By Becky Waring
Alarmingly, ISPs now have the tools to log, analyze, and respond to every bit of data you send and receive.
Proxy services can’t prevent ISPs from snooping, but encryption can — although you need to know about some significant limitations.
Confidential business data may need protection
Last year, Charter Communications, a major U.S.-based Internet service provider, started using the data it was collecting regarding its clients’ online behavior in order to target specific ads to users. Rumblings from Congress helped kill that plan, and NebuAd — the company Charter was working with on the project — recently closed its doors.
While both Congress and the FCC — as described by the Cable360.net site — are considering Internet privacy regulations, no laws yet exist in the U.S. to adequately protect against similar schemes.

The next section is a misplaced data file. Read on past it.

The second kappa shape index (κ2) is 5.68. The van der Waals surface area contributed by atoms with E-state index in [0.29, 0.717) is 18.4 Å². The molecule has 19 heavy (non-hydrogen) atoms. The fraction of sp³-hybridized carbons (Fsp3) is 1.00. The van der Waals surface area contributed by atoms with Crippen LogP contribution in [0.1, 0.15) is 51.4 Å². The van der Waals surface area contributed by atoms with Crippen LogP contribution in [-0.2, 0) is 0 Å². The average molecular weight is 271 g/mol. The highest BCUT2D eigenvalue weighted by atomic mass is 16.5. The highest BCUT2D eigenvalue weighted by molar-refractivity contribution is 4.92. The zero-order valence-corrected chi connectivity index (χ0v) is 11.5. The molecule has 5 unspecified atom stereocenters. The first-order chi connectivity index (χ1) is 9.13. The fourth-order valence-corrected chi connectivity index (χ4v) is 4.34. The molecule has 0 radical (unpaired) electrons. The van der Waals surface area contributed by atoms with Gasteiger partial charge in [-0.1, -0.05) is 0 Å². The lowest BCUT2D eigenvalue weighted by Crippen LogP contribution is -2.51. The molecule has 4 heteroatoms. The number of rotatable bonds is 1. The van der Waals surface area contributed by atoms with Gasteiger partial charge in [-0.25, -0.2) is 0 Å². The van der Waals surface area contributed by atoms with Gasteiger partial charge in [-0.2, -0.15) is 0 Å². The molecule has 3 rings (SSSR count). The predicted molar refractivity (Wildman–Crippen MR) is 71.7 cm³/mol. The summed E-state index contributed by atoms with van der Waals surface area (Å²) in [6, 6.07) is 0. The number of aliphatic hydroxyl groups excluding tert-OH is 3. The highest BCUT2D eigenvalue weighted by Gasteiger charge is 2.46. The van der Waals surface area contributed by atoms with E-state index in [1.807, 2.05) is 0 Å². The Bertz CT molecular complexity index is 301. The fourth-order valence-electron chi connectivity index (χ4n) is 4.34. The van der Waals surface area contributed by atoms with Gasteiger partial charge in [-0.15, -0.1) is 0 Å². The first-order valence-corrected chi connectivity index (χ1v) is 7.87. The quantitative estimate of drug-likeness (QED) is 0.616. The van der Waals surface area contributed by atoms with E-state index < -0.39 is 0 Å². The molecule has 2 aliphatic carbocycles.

Meanwhile, another targeted-advertising firm named Phorm is doing good business in the U.K. and claims to have been assured by the British government that its service is legal.
According to a recent Associated Press story, Phorm has “struck partnerships with three access providers reaching 70% of Britain’s broadband market — BT Group PLC, Virgin Media Inc., and Carphone Warehouse Group PLC’s TalkTalk … BT has completed its trial of Phorm’s ad-targeting service and expects to deploy it this year.” Phorm claims to ask for the consumer’s explicit approval to receive targeted ads.